Who is Mike Reilly defending there? He’s completely lost, and Bailey made him pay. There’s no excuse to be that far away from a guy standing directly in front of the net. And then, to make matters worse, less than a minute later Chris Wagner committed a stupid, inexcusable high sticking penalty on Barzal to give the Islanders another power play. And wouldn’t you know it, Jordan Eberle put their first shot by Tuukka Rask, who didn’t seem to give very much effort on the goal at all. He stayed way too deep in his crease and Eberle just picked the top corner. Two goals on two shots, and it felt like the game was over at 4-2.
In the third, the Bruins turned to rookie Jeremy Swayman in net to see if a goalie change could give the team a spark. However, it didn’t get off to a very good start. Less than two minutes into the period the Islanders capitalized off yet another defensive zone turnover, leading to a wide open Brock Nelson in front of a cold Jeremy Swayman. Nelson potted it, giving the Islanders what would end up being the winning goal.
But the Bruins weren’t done yet. David Pastrnak drew a hooking penalty to give the Bruins their second power play of the night, and capped it off himself with another bullet from the circle to close the game to a 5-3 gap. It came off yet another great feed from Charlie McAvoy, whose distribution on the power play has been on point this series on the rare occasions that the Islanders get called for a penalty.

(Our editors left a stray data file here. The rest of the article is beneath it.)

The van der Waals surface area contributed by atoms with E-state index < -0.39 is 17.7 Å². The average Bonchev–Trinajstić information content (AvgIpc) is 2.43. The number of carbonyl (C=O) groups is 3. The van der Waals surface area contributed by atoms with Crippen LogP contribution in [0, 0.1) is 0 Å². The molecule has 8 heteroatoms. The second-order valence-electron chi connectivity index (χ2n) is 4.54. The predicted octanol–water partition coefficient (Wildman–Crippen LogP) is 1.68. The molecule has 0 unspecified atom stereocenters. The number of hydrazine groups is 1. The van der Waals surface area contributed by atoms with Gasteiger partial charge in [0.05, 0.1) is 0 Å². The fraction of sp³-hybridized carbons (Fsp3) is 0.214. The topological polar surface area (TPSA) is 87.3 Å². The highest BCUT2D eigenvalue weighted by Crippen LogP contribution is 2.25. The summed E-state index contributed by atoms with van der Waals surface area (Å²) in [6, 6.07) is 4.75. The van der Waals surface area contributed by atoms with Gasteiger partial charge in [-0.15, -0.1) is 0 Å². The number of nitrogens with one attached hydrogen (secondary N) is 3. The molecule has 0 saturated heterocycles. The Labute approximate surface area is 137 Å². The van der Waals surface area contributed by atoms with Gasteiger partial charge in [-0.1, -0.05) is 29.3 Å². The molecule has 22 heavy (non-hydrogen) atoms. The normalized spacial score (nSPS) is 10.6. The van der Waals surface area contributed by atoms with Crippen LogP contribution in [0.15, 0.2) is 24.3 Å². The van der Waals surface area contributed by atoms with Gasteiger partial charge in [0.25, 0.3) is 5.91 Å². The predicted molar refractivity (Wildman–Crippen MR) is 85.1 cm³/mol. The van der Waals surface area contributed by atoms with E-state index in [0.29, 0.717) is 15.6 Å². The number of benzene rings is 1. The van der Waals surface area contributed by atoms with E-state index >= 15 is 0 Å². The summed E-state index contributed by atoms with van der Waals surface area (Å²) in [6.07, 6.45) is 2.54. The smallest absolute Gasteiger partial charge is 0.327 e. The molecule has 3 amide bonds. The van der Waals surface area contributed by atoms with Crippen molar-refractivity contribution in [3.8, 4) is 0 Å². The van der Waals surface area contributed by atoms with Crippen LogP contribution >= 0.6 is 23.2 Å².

Pastrnak’s second bomb of the night got some life back into the building, but it was David Krejci who really got the crowd going. He gained entry into the offensive zone with just over five minutes remaining and made a play along the wall to get the puck back to Craig Smith at the blue line. Smith threw a shot towards goal which was deflected, throwing off Varlamov rebound control. The puck bounced to Krejci who snuck it through Varlamov and just over the line, getting the Bruins back within one at 5-4.
However, they never got over the hump to tie the game despite the crowd rocking for the final five minutes. The Islanders did just enough to win, as always seems to be the case. At this point, it’s pretty clear what is going to determine this series. There’s no debate that the Bruins are the more skilled team. But they keep shooting themselves in the foot with stupid penalties and terrible turnovers. Of the Islanders five goals, three were on the power play, and even those all came after turnovers by the Bruins. One more came after yet another failed clearing attempt left Brock Nelson alone in the slot.